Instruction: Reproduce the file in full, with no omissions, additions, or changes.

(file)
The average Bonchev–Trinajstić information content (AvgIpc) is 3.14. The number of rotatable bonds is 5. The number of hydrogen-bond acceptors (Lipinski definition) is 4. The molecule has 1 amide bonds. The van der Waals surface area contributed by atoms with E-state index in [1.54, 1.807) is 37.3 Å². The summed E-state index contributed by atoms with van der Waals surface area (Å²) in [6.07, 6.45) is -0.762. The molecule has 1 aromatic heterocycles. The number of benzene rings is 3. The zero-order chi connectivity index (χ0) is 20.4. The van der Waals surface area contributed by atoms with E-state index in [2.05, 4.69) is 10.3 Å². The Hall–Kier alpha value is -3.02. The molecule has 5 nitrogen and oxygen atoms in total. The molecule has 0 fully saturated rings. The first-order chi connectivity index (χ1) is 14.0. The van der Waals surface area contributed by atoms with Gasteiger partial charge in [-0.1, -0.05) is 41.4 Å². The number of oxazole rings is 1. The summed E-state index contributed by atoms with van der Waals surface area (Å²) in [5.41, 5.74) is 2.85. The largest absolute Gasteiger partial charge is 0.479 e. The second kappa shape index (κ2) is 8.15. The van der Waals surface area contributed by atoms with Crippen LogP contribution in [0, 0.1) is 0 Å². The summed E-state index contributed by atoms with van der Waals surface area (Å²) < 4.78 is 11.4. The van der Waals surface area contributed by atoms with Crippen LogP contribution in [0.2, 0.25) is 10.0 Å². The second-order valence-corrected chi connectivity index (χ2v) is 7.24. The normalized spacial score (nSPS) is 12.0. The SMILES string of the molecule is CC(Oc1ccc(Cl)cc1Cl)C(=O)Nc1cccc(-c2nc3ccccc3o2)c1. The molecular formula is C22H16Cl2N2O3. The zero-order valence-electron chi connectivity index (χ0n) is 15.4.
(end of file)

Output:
The average Bonchev–Trinajstić information content (AvgIpc) is 3.14. The number of rotatable bonds is 5. The number of hydrogen-bond acceptors (Lipinski definition) is 4. The molecule has 1 amide bonds. The van der Waals surface area contributed by atoms with E-state index in [1.54, 1.807) is 37.3 Å². The summed E-state index contributed by atoms with van der Waals surface area (Å²) in [6.07, 6.45) is -0.762. The molecule has 1 aromatic heterocycles. The number of benzene rings is 3. The zero-order chi connectivity index (χ0) is 20.4. The van der Waals surface area contributed by atoms with E-state index in [2.05, 4.69) is 10.3 Å². The Hall–Kier alpha value is -3.02. The molecule has 5 nitrogen and oxygen atoms in total. The molecule has 0 fully saturated rings. The first-order chi connectivity index (χ1) is 14.0. The van der Waals surface area contributed by atoms with Gasteiger partial charge in [-0.1, -0.05) is 41.4 Å². The number of oxazole rings is 1. The summed E-state index contributed by atoms with van der Waals surface area (Å²) in [5.41, 5.74) is 2.85. The largest absolute Gasteiger partial charge is 0.479 e. The second kappa shape index (κ2) is 8.15. The van der Waals surface area contributed by atoms with Crippen LogP contribution in [0, 0.1) is 0 Å². The summed E-state index contributed by atoms with van der Waals surface area (Å²) < 4.78 is 11.4. The van der Waals surface area contributed by atoms with Crippen LogP contribution in [0.2, 0.25) is 10.0 Å². The second-order valence-corrected chi connectivity index (χ2v) is 7.24. The normalized spacial score (nSPS) is 12.0. The SMILES string of the molecule is CC(Oc1ccc(Cl)cc1Cl)C(=O)Nc1cccc(-c2nc3ccccc3o2)c1. The molecular formula is C22H16Cl2N2O3. The zero-order valence-electron chi connectivity index (χ0n) is 15.4.